When, at sunset one evening, my train stopped at a station for evening prayers, only a few passengers went into the platform mosque. The rest, it seemed, bought chewing gum.

Matthew Stevenson, a contributing editor of Harper’s Magazine, is the author of, among other books, Remembering the Twentieth Century Limited and Whistle-Stopping America. He has just returned from Iran, and lives in Switzerland.

Flickr photo of Tehran at night by Loizeau.

The Big Idea: California Is So Over

Sun, 04/19/2015 - 14:20

California has met the future, and it really doesn’t work. As the mounting panic surrounding the drought suggests, the Golden State, once renowned for meeting human and geographic challenges, is losing its ability to cope with crises. As a result, the great American land of opportunity is devolving into something that resembles feudalism, a society dominated by rich and poor, with little opportunity for upward mobility for the state’s middle- and working classes. 

The water situation reflects this breakdown in the starkest way. Everyone who follows California knew it was inevitable we would suffer a long-term drought. Most of the state—including the Bay Area as well as greater Los Angeles—is semi-arid, and could barely support more than a tiny fraction of its current population. California’s response to aridity has always been primarily an engineering one that followed the old Roman model of siphoning water from the high country to service cities and farms.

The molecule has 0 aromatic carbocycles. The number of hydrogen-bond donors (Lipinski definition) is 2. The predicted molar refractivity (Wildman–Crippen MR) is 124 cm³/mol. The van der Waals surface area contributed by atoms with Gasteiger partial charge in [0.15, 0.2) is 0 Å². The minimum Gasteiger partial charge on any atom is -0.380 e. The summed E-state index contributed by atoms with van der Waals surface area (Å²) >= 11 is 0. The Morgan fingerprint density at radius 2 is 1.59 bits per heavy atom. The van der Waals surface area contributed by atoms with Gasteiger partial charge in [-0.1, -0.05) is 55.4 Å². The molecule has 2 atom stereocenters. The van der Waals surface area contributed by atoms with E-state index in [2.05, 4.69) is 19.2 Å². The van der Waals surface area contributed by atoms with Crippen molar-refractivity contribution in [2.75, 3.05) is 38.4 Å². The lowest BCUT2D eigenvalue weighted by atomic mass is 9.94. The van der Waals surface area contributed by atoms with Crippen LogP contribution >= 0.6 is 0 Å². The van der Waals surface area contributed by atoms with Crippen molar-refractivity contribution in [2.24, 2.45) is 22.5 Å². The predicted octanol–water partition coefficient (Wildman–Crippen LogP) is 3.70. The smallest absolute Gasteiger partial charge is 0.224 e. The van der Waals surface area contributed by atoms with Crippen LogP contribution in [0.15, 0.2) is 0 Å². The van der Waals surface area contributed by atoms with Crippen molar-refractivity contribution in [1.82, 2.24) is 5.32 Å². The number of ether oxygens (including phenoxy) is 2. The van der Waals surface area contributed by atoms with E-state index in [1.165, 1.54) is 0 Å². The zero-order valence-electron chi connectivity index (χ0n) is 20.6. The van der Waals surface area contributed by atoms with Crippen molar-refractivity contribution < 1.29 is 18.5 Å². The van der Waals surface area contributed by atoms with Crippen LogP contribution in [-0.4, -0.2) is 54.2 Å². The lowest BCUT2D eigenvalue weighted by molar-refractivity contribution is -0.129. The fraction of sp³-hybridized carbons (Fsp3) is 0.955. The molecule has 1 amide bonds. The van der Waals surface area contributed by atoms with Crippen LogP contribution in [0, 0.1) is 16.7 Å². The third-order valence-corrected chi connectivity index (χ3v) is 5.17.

But since the 1970s, California’s water system has become the prisoner of politics and posturing. The great aqueducts connecting the population centers with the great Sierra snowpack are all products of an earlier era—the Los Angeles aqueduct (1913), Hetch-Hetchy (1923), the Central Valley Project (1937), and the California Aqueduct (1974). The primary opposition to expansion has been the green left, which rejects water storage projects as irrelevant. 

Yet at the same time greens and their allies in academia and the mainstream pressare those most likely to see the current drought as part of a climate change-induced reduction in snowpack. That many scientists disagree with this assessment is almost beside the point. Whether climate change will make things better or worse is certainly an important concern, but California was going to have problems meeting its water needs under any circumstances.  

Not Meeting the Challenges.